Improvement in the visibility and accurate representation of intracranial vessels may be achieved on cranial time-of-flight (TOF) MR angiography (MRA) when the signal intensity of orbital and superficial fat is suppressed. This may be accomplished by placement of spatial radiofrequency presaturation bands along the periphery of the head. The objective of this study was to evaluate the potential for this peripheral presaturation technique to result in a spurious appearance of vascular occlusion.Materials and Methods
Three-dimensional TOF MRA of the head was performed in three patients. Flow-compensated spoiled gradient echo images were acquired in the transaxial plane, using the peripheral presaturation technique. The MRA acquisitions were then subsequently repeated in each patient following retraction of the peripheral presaturation bands. A phantom study was also performed to assess the slice profile of the presaturation bands.Results
There was absence of flow-related enhancement, indicating apparent vascular occlusion, involving one carotid siphon in each patient on initial MRA images. Following lateral retraction and/or removal of presaturation bands, the carotid siphons were documented to be patent, with normal caliber and flow-related enhancement demonstrated. Image analysis and phantom experiments indicate this vascular pseudoocclusion is due to proximity of the lateral presaturation band to the lateral aspect of the petrous segment of the internal carotid artery. In this location, there is inadvertent saturation of flowing spins due to imperfections in the presaturation band slice profile.Conclusion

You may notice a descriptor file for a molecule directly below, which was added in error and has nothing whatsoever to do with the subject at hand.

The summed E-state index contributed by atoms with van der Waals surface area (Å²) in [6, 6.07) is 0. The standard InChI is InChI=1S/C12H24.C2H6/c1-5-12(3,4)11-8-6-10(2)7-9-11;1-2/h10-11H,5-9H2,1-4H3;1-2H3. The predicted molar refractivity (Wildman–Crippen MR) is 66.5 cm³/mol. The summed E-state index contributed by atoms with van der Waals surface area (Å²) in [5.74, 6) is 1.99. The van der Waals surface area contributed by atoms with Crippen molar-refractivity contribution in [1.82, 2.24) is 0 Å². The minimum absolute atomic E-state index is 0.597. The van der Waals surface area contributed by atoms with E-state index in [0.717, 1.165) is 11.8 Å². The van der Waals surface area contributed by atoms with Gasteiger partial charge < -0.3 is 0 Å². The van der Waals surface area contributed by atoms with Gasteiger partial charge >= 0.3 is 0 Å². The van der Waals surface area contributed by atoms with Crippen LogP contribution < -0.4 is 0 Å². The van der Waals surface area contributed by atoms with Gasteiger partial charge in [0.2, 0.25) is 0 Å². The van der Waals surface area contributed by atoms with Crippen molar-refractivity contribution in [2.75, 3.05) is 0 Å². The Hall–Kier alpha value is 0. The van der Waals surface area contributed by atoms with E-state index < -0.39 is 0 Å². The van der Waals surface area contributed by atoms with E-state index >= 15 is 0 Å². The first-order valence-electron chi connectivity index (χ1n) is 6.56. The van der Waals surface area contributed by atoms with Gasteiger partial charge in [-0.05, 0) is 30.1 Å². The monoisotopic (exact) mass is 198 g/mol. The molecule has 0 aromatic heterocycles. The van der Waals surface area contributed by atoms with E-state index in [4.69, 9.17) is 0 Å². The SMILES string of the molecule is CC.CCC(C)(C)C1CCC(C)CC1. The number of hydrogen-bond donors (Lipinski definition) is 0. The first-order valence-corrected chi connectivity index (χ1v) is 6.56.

The use of peripheral presaturation bands for cranial TOF MRA is useful for improving vascular depiction. However, patent vessels may occasionally demonstrate an absent signal intensity, suggesting occlusion when this technique is used. Awareness of this diagnostic pitfall is important so that serious misdiagnosis does not occur.